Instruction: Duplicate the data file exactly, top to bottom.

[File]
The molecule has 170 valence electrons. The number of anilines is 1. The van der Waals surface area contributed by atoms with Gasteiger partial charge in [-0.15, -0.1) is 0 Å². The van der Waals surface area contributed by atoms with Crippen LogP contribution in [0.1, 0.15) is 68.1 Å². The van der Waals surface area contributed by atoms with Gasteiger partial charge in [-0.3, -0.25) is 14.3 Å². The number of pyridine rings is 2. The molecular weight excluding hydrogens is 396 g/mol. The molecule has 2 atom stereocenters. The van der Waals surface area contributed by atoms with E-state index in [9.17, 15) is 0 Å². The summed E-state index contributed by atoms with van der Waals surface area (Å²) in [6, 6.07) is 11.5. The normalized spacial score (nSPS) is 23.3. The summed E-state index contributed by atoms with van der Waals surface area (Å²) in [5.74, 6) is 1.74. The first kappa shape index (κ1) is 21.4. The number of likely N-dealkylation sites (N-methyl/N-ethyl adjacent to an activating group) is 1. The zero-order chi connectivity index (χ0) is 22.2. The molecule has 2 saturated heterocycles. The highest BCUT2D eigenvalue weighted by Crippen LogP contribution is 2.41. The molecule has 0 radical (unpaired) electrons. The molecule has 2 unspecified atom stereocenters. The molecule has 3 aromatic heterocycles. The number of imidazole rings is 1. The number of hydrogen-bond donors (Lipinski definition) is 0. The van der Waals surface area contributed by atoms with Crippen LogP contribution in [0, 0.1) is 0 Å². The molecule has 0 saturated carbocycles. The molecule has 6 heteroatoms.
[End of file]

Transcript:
The molecule has 170 valence electrons. The number of anilines is 1. The van der Waals surface area contributed by atoms with Gasteiger partial charge in [-0.15, -0.1) is 0 Å². The van der Waals surface area contributed by atoms with Crippen LogP contribution in [0.1, 0.15) is 68.1 Å². The van der Waals surface area contributed by atoms with Gasteiger partial charge in [-0.3, -0.25) is 14.3 Å². The number of pyridine rings is 2. The molecular weight excluding hydrogens is 396 g/mol. The molecule has 2 atom stereocenters. The van der Waals surface area contributed by atoms with E-state index in [9.17, 15) is 0 Å². The summed E-state index contributed by atoms with van der Waals surface area (Å²) in [6, 6.07) is 11.5. The normalized spacial score (nSPS) is 23.3. The summed E-state index contributed by atoms with van der Waals surface area (Å²) in [5.74, 6) is 1.74. The first kappa shape index (κ1) is 21.4. The number of likely N-dealkylation sites (N-methyl/N-ethyl adjacent to an activating group) is 1. The zero-order chi connectivity index (χ0) is 22.2. The molecule has 2 saturated heterocycles. The highest BCUT2D eigenvalue weighted by Crippen LogP contribution is 2.41. The molecule has 0 radical (unpaired) electrons. The molecule has 2 unspecified atom stereocenters. The molecule has 3 aromatic heterocycles. The number of imidazole rings is 1. The number of hydrogen-bond donors (Lipinski definition) is 0. The van der Waals surface area contributed by atoms with Crippen LogP contribution in [0, 0.1) is 0 Å². The molecule has 0 saturated carbocycles. The molecule has 6 heteroatoms.